PositiveThe New York Times Book ReviewBrennan’s memoir presents a rich portrait of his unusual life, which took him from a working-class New Jersey neighborhood to a position as a Middle East specialist who met with kings and presidents and witnessed the rise of Al Qaeda. But as a reporter who has spent much of the last two decades writing about counterterrorism matters in which Brennan played an important role, I recognized the virtual absence of certain topics ... One wonders if his inability to use his files to refresh his memory resulted in such holes ... memoirs by former national security officials always exhibit a certain Swiss cheese quality because so much about their professional experiences remains classified. Brennan sometimes writes around that problem, as when he invents a hypothetical briefing to President Obama about whether to approve a drone strike ... even if Brennan’s narrative often cannot stand alone as a one-stop-shopping account of the events it covers, his own reflections on his long and momentous career are a worthy addition to the available history of the post-9/11 era.
Guy M Snodgrass
PositiveThe New York Times Book ReviewSnodgrass, a former Navy fighter pilot who worked in Mattis’s office from the spring of 2017 until the summer of 2018, has stepped forward to fill some of the vacuum created by Mattis’s silence. To be sure, his vantage point was limited...But Snodgrass saw more than enough for his memoir to take its place in the growing annals of government dysfunction ... Snodgrass, who eventually quit after clashing with a top Mattis aide, clearly admires his former boss but does not canonize him.
PositiveThe New York Times Book Review... a valuable guide to the story so far and offers some predictions about what the next chapter may look like, after the Islamic State is forced back into a mere insurgency ... Despite its subtitle, Soufan retells the Qaeda story from the beginning, enriching that now oft-told tale with newer materials, including some from the trove of communications seized in the 2011 raid on Osama bin Laden’s compound. His approach is to explain the movement through the eyes of a few key terrorist figures ... the best and most interesting parts of Soufan’s book center on a less famous figure: Saif al-Adel, a pragmatic Egyptian ex-soldier who devoted his professional life to the post-Cold War global Sunni Islamist movement and played a secondary role, Zelig-like, in most of the important events in Qaeda’s history ... Soufan offers lucid explanations of a worldview that to casual Western eyes may seem mindlessly nihilistic, but is coherent within its own terms of seeking to establish a caliphate.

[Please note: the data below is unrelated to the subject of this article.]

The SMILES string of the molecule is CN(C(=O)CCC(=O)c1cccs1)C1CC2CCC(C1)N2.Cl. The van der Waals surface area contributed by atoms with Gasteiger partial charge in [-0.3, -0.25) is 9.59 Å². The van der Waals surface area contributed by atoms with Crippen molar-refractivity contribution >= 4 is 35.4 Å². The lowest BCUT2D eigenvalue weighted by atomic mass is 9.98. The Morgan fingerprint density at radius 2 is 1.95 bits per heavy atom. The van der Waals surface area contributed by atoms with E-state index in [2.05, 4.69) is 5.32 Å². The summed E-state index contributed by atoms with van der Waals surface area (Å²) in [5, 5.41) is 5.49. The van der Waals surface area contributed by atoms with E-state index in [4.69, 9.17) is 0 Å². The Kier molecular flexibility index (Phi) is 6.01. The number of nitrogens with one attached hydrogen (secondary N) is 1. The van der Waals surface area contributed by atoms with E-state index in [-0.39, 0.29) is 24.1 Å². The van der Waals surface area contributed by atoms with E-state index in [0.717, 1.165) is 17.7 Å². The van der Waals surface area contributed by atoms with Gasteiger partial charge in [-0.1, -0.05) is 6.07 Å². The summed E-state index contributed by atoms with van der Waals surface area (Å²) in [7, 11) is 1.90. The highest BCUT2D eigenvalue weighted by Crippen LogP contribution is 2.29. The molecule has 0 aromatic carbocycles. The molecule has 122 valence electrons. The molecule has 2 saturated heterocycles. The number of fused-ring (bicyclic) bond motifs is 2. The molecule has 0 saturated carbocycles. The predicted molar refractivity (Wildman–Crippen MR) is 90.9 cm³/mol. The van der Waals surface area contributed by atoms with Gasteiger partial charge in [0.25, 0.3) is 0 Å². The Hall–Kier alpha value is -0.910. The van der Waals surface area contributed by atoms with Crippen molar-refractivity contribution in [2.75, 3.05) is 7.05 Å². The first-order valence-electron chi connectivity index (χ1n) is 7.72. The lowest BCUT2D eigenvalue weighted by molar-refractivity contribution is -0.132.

Michael V. Hayden
MixedThe New York Review of Books...when it comes to matters that raise questions about the competence, reputation, and potential criminal liability of intelligence officials, 'the world as it was seen from Langley' may not always be the same as 'the world as it is'...truth to Hayden sometimes seems to be whatever serves the interests of his own faction: the permanent bureaucracy of intelligence and military professionals ... while I believe that major aspects of his book are flawed, I also think that other parts are excellent. Hayden spent his career grappling with some of the world’s most complex problems and he has many interesting, if often bleak, things to say about them—especially when his account is less driven by his concern to defend the record of the intelligence agencies.